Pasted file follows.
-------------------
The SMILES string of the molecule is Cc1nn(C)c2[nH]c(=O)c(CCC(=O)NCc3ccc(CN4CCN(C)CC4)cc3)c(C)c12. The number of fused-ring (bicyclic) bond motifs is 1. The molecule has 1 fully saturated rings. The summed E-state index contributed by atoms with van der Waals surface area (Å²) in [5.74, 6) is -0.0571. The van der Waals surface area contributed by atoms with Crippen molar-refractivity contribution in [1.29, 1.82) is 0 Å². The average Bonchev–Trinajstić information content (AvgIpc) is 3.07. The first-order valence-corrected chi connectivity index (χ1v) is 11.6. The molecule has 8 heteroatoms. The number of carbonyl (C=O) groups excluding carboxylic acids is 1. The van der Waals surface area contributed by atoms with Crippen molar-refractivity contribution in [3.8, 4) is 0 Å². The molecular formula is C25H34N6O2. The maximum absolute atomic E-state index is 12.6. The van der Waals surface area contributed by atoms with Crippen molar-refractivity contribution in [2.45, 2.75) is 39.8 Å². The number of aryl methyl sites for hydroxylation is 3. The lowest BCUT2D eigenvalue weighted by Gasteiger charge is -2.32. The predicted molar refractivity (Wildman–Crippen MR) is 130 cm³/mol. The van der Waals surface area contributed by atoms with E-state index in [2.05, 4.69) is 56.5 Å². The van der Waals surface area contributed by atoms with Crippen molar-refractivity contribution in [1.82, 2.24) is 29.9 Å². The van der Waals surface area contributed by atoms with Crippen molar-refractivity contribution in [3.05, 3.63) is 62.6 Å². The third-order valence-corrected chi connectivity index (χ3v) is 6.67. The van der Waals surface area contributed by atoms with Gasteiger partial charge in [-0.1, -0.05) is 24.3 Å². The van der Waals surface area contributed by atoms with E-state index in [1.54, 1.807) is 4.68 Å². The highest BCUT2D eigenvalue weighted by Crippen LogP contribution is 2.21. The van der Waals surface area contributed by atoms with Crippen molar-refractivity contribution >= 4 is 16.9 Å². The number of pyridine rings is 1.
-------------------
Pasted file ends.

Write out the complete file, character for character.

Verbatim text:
The SMILES string of the molecule is Cc1nn(C)c2[nH]c(=O)c(CCC(=O)NCc3ccc(CN4CCN(C)CC4)cc3)c(C)c12. The number of fused-ring (bicyclic) bond motifs is 1. The molecule has 1 fully saturated rings. The summed E-state index contributed by atoms with van der Waals surface area (Å²) in [5.74, 6) is -0.0571. The van der Waals surface area contributed by atoms with Crippen molar-refractivity contribution in [1.29, 1.82) is 0 Å². The average Bonchev–Trinajstić information content (AvgIpc) is 3.07. The first-order valence-corrected chi connectivity index (χ1v) is 11.6. The molecule has 8 heteroatoms. The number of carbonyl (C=O) groups excluding carboxylic acids is 1. The van der Waals surface area contributed by atoms with Crippen molar-refractivity contribution in [3.8, 4) is 0 Å². The molecular formula is C25H34N6O2. The maximum absolute atomic E-state index is 12.6. The van der Waals surface area contributed by atoms with Crippen molar-refractivity contribution in [2.45, 2.75) is 39.8 Å². The number of aryl methyl sites for hydroxylation is 3. The lowest BCUT2D eigenvalue weighted by Gasteiger charge is -2.32. The predicted molar refractivity (Wildman–Crippen MR) is 130 cm³/mol. The van der Waals surface area contributed by atoms with E-state index in [2.05, 4.69) is 56.5 Å². The van der Waals surface area contributed by atoms with Crippen molar-refractivity contribution in [1.82, 2.24) is 29.9 Å². The van der Waals surface area contributed by atoms with Crippen molar-refractivity contribution in [3.05, 3.63) is 62.6 Å². The third-order valence-corrected chi connectivity index (χ3v) is 6.67. The van der Waals surface area contributed by atoms with Gasteiger partial charge in [-0.1, -0.05) is 24.3 Å². The van der Waals surface area contributed by atoms with E-state index in [1.54, 1.807) is 4.68 Å². The highest BCUT2D eigenvalue weighted by Crippen LogP contribution is 2.21. The van der Waals surface area contributed by atoms with Crippen molar-refractivity contribution >= 4 is 16.9 Å². The number of pyridine rings is 1.